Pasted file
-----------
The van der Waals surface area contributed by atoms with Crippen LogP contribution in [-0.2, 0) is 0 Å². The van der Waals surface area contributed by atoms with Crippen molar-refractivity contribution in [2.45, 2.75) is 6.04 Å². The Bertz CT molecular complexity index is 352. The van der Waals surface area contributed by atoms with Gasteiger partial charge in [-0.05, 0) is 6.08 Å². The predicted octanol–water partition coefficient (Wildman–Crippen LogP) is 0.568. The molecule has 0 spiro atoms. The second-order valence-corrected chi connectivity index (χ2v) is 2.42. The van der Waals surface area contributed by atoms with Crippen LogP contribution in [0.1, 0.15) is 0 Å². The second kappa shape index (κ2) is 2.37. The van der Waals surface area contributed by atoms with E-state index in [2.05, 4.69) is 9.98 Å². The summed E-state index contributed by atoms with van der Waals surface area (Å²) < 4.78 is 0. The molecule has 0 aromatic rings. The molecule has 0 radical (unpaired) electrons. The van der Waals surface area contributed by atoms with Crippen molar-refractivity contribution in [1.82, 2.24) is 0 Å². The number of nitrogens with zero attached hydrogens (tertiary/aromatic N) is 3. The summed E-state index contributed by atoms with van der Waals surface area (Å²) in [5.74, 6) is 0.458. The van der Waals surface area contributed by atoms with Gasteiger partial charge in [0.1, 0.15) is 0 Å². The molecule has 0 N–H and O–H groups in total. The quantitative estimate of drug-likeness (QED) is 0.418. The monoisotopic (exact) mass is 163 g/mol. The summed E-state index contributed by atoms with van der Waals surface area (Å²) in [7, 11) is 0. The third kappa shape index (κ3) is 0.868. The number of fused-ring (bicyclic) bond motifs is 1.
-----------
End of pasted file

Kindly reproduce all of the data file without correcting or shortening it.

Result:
The van der Waals surface area contributed by atoms with Crippen LogP contribution in [-0.2, 0) is 0 Å². The van der Waals surface area contributed by atoms with Crippen molar-refractivity contribution in [2.45, 2.75) is 6.04 Å². The Bertz CT molecular complexity index is 352. The van der Waals surface area contributed by atoms with Gasteiger partial charge in [-0.05, 0) is 6.08 Å². The predicted octanol–water partition coefficient (Wildman–Crippen LogP) is 0.568. The molecule has 0 spiro atoms. The second-order valence-corrected chi connectivity index (χ2v) is 2.42. The van der Waals surface area contributed by atoms with Crippen LogP contribution in [0.1, 0.15) is 0 Å². The second kappa shape index (κ2) is 2.37. The van der Waals surface area contributed by atoms with E-state index in [2.05, 4.69) is 9.98 Å². The summed E-state index contributed by atoms with van der Waals surface area (Å²) < 4.78 is 0. The molecule has 0 aromatic rings. The molecule has 0 radical (unpaired) electrons. The van der Waals surface area contributed by atoms with Crippen molar-refractivity contribution in [1.82, 2.24) is 0 Å². The number of nitrogens with zero attached hydrogens (tertiary/aromatic N) is 3. The summed E-state index contributed by atoms with van der Waals surface area (Å²) in [5.74, 6) is 0.458. The van der Waals surface area contributed by atoms with Gasteiger partial charge in [0.1, 0.15) is 0 Å². The molecule has 0 N–H and O–H groups in total. The quantitative estimate of drug-likeness (QED) is 0.418. The monoisotopic (exact) mass is 163 g/mol. The summed E-state index contributed by atoms with van der Waals surface area (Å²) in [7, 11) is 0. The third kappa shape index (κ3) is 0.868. The number of fused-ring (bicyclic) bond motifs is 1.